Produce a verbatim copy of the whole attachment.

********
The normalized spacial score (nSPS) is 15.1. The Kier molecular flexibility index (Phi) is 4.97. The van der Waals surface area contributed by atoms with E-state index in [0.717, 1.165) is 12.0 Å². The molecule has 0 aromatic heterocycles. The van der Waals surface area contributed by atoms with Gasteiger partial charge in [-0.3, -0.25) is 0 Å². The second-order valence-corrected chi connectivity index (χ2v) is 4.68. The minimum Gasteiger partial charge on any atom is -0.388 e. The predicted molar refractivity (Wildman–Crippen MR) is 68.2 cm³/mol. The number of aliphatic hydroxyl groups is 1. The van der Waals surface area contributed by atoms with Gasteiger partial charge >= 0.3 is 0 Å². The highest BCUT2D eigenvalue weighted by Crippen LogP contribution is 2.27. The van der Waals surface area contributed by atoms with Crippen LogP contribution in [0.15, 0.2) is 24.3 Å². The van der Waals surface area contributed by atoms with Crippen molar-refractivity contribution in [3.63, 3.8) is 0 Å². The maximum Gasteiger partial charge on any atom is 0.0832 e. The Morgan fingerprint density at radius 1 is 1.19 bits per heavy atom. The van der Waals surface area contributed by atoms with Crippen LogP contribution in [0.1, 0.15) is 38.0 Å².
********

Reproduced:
The normalized spacial score (nSPS) is 15.1. The Kier molecular flexibility index (Phi) is 4.97. The van der Waals surface area contributed by atoms with E-state index in [0.717, 1.165) is 12.0 Å². The molecule has 0 aromatic heterocycles. The van der Waals surface area contributed by atoms with Gasteiger partial charge in [-0.3, -0.25) is 0 Å². The second-order valence-corrected chi connectivity index (χ2v) is 4.68. The minimum Gasteiger partial charge on any atom is -0.388 e. The predicted molar refractivity (Wildman–Crippen MR) is 68.2 cm³/mol. The number of aliphatic hydroxyl groups is 1. The van der Waals surface area contributed by atoms with Gasteiger partial charge >= 0.3 is 0 Å². The highest BCUT2D eigenvalue weighted by Crippen LogP contribution is 2.27. The van der Waals surface area contributed by atoms with Crippen LogP contribution in [0.15, 0.2) is 24.3 Å². The van der Waals surface area contributed by atoms with Crippen molar-refractivity contribution in [3.63, 3.8) is 0 Å². The maximum Gasteiger partial charge on any atom is 0.0832 e. The Morgan fingerprint density at radius 1 is 1.19 bits per heavy atom. The van der Waals surface area contributed by atoms with Crippen LogP contribution in [0.1, 0.15) is 38.0 Å².